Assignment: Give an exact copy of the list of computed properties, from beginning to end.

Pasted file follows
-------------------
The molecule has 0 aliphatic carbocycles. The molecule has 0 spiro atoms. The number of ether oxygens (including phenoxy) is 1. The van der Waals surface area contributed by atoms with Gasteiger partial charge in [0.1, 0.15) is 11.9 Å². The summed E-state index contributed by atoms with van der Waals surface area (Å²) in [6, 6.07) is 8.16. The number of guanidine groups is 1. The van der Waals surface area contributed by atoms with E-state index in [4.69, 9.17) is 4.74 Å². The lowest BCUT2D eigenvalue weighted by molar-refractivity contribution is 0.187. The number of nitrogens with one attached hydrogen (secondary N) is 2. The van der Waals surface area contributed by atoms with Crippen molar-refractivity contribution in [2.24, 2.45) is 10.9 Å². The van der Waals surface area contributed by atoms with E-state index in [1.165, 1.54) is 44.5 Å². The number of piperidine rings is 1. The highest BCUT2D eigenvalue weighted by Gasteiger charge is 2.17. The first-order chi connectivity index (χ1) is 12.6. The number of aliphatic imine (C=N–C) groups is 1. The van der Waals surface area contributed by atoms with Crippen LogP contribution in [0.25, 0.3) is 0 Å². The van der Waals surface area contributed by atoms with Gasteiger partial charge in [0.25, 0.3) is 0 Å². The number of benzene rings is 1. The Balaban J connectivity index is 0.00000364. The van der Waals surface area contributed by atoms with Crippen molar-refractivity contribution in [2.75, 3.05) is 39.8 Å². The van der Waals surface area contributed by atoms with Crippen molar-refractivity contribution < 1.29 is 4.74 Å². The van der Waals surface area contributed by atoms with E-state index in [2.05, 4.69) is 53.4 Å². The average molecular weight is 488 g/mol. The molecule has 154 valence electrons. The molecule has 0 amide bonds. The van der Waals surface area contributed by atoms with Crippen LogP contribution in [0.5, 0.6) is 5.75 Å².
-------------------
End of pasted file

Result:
The molecule has 0 aliphatic carbocycles. The molecule has 0 spiro atoms. The number of ether oxygens (including phenoxy) is 1. The van der Waals surface area contributed by atoms with Gasteiger partial charge in [0.1, 0.15) is 11.9 Å². The summed E-state index contributed by atoms with van der Waals surface area (Å²) in [6, 6.07) is 8.16. The number of guanidine groups is 1. The van der Waals surface area contributed by atoms with E-state index in [4.69, 9.17) is 4.74 Å². The lowest BCUT2D eigenvalue weighted by molar-refractivity contribution is 0.187. The number of nitrogens with one attached hydrogen (secondary N) is 2. The van der Waals surface area contributed by atoms with Crippen molar-refractivity contribution in [2.24, 2.45) is 10.9 Å². The van der Waals surface area contributed by atoms with E-state index in [1.165, 1.54) is 44.5 Å². The number of piperidine rings is 1. The highest BCUT2D eigenvalue weighted by Gasteiger charge is 2.17. The first-order chi connectivity index (χ1) is 12.6. The number of aliphatic imine (C=N–C) groups is 1. The van der Waals surface area contributed by atoms with Crippen LogP contribution in [0.25, 0.3) is 0 Å². The van der Waals surface area contributed by atoms with Gasteiger partial charge in [0.25, 0.3) is 0 Å². The number of benzene rings is 1. The Balaban J connectivity index is 0.00000364. The van der Waals surface area contributed by atoms with Crippen molar-refractivity contribution in [2.75, 3.05) is 39.8 Å². The van der Waals surface area contributed by atoms with Crippen molar-refractivity contribution < 1.29 is 4.74 Å². The van der Waals surface area contributed by atoms with E-state index in [2.05, 4.69) is 53.4 Å². The average molecular weight is 488 g/mol. The molecule has 154 valence electrons. The molecule has 0 amide bonds. The van der Waals surface area contributed by atoms with Crippen LogP contribution in [0.5, 0.6) is 5.75 Å².